Home' Greymouth Star : November 7th 2015 Contents WEST COAST FEATURE
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SATURDAY, NOVEMBER 7, 2015
Est. 1866 Phone 769 7900
e 769 7900
Pike River Museum
Rewind: Royal visit 1994
68 left at Reefton
There are now 68 full-time
employees and a number of
contractors left at the Oceana
Gold mine in Reefton, as it heads
towards ‘care and maintenance’.
The contractors are working
on rehabilitation activities,
spokeswoman Andrea Atell said
this week. “ Reefton is transitioning
into care and maintenance, which
will commence at the end of
January 2016. A small team will
remain at site during the care and
maintenance phase,” Ms Atell told
the Greymouth Star. That will
leave just six workers in the mining
operation and eight in maintenance.
That will be whittled down again,
leaving a crew of about six to remain
on-site during the mothballing
phase. The mine previously
employed about 184 workers and 20
contractors. It is a big contributor
to the regional economy, paying just
over $17 million a year in wages
and spending over $12 million on
Late night for
Greymouth Fire Brigade
volunteers were out twice in the wee
hours. The first call was to a false
alarm as Olsen’s Pharmacy, chief
fire officer Lee Swinburn said today.
The second, at 4am, was to a minor
chimney fire on Marsden Road.
Some thieves in France have made
off with a rather odd prize recently
— four tonnes of cheese. Police
were called to a break-in in which
the owner of the Napier dairy in the
town of Goux-les-Usiers discovered
some crooks had stolen roughly
100 wheels of comte, a luxury
cheese which can only be made in
the Franche-Comte region using
unpasteurised cow ’s milk. It was not
an easy steal either — the thieves
had to cut through a barbed-wire
fence and break into a back door
using a crowbar to get to the cheese.
Police believe the cheese was stolen
by a gang who will sell it on the
blackmarket. — Metro
Greymouth Star On-line
Blaketown couple Christine and
Douglas Banks are at a legal dead end
after 14 years of wrangling with the
Grey District Council over the lease
on their residential property, costing
ratepayers $1 million in legal fees.
The Supreme Court has dismissed
their application for an appeal — their
final legal recourse — after an earlier
Court of Appeal decision upheld a
court ruling ordering the Banks to meet
their lease obligations, and awarding
legal costs to the Grey District Council.
The Banks disputed increases in the
annual lease of the former Greymouth
Harbour Board land owned by the
council, based on new valuations, and
argued that the increases were invalid
because a previous family leaseholder
was not properly informed when seven-
year rent reviews were added to the
lease in 1979.
The row has dragged through the
courts for the past decade, and at one
stage involved up to a dozen other
Blaketown lessees. However, they
withdrew over time, leaving the Banks
to argue it alone.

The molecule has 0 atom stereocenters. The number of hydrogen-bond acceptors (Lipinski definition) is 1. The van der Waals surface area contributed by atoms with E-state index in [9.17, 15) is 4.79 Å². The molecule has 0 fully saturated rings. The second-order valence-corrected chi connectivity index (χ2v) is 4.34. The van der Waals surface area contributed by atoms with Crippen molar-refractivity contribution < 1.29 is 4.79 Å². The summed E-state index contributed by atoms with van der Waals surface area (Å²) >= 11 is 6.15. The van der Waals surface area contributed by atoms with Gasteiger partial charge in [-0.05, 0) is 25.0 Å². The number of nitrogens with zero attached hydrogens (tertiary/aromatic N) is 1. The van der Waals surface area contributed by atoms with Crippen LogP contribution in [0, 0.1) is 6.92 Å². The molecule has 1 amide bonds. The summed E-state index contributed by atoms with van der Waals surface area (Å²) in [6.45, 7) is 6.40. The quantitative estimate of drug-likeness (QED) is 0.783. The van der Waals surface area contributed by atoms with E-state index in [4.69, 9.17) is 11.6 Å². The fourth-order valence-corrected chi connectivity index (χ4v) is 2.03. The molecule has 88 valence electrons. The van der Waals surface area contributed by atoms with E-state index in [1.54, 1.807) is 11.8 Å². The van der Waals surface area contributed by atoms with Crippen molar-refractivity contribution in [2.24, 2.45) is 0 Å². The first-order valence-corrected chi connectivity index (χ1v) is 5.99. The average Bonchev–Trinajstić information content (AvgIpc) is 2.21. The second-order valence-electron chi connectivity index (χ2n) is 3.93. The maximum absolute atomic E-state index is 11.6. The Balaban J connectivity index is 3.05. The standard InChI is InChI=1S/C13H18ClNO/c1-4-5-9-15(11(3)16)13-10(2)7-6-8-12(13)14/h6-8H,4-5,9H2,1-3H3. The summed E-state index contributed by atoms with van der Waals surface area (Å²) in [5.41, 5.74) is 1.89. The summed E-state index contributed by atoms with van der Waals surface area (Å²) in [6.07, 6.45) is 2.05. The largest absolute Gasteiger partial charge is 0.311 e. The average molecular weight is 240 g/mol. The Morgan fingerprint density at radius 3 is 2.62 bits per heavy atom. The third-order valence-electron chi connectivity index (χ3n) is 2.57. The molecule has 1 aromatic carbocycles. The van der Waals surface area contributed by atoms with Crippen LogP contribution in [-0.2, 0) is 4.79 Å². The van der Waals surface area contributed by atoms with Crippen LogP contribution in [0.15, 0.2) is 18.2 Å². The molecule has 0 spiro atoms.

Last Wednesday, the Supreme Court
declined their application to overturn
the September 2014 Court of Appeal
judgment in favour of the council.
Instead they have been ordered to pay
the council $81,000 in legal costs —
less than a tenth of the legal bill footed
by the council.
Grey District Mayor Tony Kokshoorn
said the drawn-out battle had really cost
over $1m in legal bills, not accounting
for hundreds of hours in staff time.
It had taken a huge personal toll on
council staff, and the only “winners are
How to recover the debt from the
Banks -- who may lose their house as
a result of the court ruling -- would
be discussed by the council in the near
future, Mr Kokshoorn said.
“This has been going on since the
rent reviews of 2001. It has cost the
ratepayers $1m to defend — just over a
million bucks — and huge amounts of
staff time. Mrs Banks’ cause was always
weak but the council had to defend her
continued accusations,” Mr Kokshoorn
Throughout the “whole debacle” the
council had its wider responsibility
to ratepayers in mind, along with the
hundreds of other lessees living on
former harbour board land, in dealing
with the Banks’ refusal to honour their
He said the dispute was ultimately
unfair to those who had faithfully met
their council lease obligations; there
could not be one rule for one and not
“ When you’ve got a binding lease,
you’ve got a binding lease. You’ve got to
accept that, and we’ve got to administer
that on behalf of the ratepayers.”
Mr Kokshoorn said there was a clear
legal process for setting leases, with
independent valuations and the ability
to have an arbitrator determine any
opposition to increases.
At one point Mrs Banks had acted as
“If Mrs Banks was allowed to set
valuations and lease terms, a precedent
would have been set,” the mayor said.
He said he “couldn’t begin to explain”
the stress the saga had caused the chief
executive and other staff through years
of continual litigation.
The Banks were not able to be reached
for comment this week and did not
reply to messages.
The couple lease their Blake Street
residential property, which has been
occupied by Mr Banks’ family since